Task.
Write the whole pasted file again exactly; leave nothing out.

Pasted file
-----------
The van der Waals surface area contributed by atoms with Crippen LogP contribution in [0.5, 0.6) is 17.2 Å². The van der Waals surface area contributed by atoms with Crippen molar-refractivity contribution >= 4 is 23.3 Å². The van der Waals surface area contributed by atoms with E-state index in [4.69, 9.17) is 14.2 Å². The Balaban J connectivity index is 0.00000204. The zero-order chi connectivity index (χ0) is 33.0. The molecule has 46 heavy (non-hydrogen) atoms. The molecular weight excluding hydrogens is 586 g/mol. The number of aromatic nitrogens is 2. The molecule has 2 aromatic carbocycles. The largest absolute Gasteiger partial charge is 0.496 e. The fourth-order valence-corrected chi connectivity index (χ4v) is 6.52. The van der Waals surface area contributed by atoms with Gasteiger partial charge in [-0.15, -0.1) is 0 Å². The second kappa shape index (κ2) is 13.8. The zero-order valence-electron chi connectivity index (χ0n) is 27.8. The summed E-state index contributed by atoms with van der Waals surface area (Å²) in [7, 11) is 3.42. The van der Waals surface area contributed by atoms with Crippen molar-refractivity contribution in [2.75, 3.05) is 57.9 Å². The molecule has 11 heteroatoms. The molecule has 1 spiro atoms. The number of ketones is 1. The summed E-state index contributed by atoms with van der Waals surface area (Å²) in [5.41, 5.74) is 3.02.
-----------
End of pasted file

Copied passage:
The van der Waals surface area contributed by atoms with Crippen LogP contribution in [0.5, 0.6) is 17.2 Å². The van der Waals surface area contributed by atoms with Crippen molar-refractivity contribution >= 4 is 23.3 Å². The van der Waals surface area contributed by atoms with E-state index in [4.69, 9.17) is 14.2 Å². The Balaban J connectivity index is 0.00000204. The zero-order chi connectivity index (χ0) is 33.0. The molecule has 46 heavy (non-hydrogen) atoms. The molecular weight excluding hydrogens is 586 g/mol. The number of aromatic nitrogens is 2. The molecule has 2 aromatic carbocycles. The largest absolute Gasteiger partial charge is 0.496 e. The fourth-order valence-corrected chi connectivity index (χ4v) is 6.52. The van der Waals surface area contributed by atoms with Gasteiger partial charge in [-0.15, -0.1) is 0 Å². The second kappa shape index (κ2) is 13.8. The zero-order valence-electron chi connectivity index (χ0n) is 27.8. The summed E-state index contributed by atoms with van der Waals surface area (Å²) in [7, 11) is 3.42. The van der Waals surface area contributed by atoms with Crippen molar-refractivity contribution in [2.75, 3.05) is 57.9 Å². The molecule has 11 heteroatoms. The molecule has 1 spiro atoms. The number of ketones is 1. The summed E-state index contributed by atoms with van der Waals surface area (Å²) in [5.41, 5.74) is 3.02.